You can set aside some time in the class for students to respond to the assignment; I have them work on the assignment outside of class. they are required to turn it in at the start of the next class. Some faculty ask students to put their names on the assignment, others explicitly don’t. If you want to use the exercise as a way to get to know your students, you’ll need to know who authored the papers.
I always have them put their names on the paper, and make the reflection paper a course requirement, for another reason. I collect and read the reflections at the start of the semester and then hand them back to the students at the end of the semester. This time I ask them to think about what they wrote earlier and to reflect on what they feel they have accomplished, where their expectations might have fallen short, and what they learned about their own learning in the process.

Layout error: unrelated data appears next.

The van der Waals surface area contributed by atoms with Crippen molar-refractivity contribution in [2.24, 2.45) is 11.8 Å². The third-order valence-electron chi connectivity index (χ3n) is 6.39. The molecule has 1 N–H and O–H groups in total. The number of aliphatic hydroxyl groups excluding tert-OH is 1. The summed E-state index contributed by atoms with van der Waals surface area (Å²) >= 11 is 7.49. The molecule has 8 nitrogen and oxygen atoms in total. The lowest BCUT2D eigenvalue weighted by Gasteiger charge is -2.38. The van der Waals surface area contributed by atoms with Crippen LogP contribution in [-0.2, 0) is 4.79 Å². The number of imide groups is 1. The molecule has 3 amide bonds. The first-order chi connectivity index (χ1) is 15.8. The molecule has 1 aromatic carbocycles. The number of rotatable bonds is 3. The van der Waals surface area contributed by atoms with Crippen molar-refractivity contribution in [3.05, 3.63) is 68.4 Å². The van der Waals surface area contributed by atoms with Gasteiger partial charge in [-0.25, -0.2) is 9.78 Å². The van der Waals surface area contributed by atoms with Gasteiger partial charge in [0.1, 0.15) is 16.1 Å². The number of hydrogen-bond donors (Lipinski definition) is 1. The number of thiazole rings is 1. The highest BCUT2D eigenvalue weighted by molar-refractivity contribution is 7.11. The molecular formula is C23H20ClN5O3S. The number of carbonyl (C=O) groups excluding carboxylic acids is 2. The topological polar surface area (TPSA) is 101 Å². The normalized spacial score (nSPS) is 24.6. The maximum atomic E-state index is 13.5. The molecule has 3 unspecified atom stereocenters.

What to ask? Here are some starting ideas:
- Why are you interested in this subject, or what prompted you to take this class? (Don’t be afraid to admit that you need it to fulfill a requirement.)
- Have you taken other courses in this area or have you had other experiences (in classes or outside of the classroom) that you think are relevant?
- What content knowledge do you hope to gain by taking this class?
- What skills do you hope to gain by taking this class?
- How do you learn the best? Formal lectures, class discussions, small group discussions, readings, assignments, practical engagement, group work, other?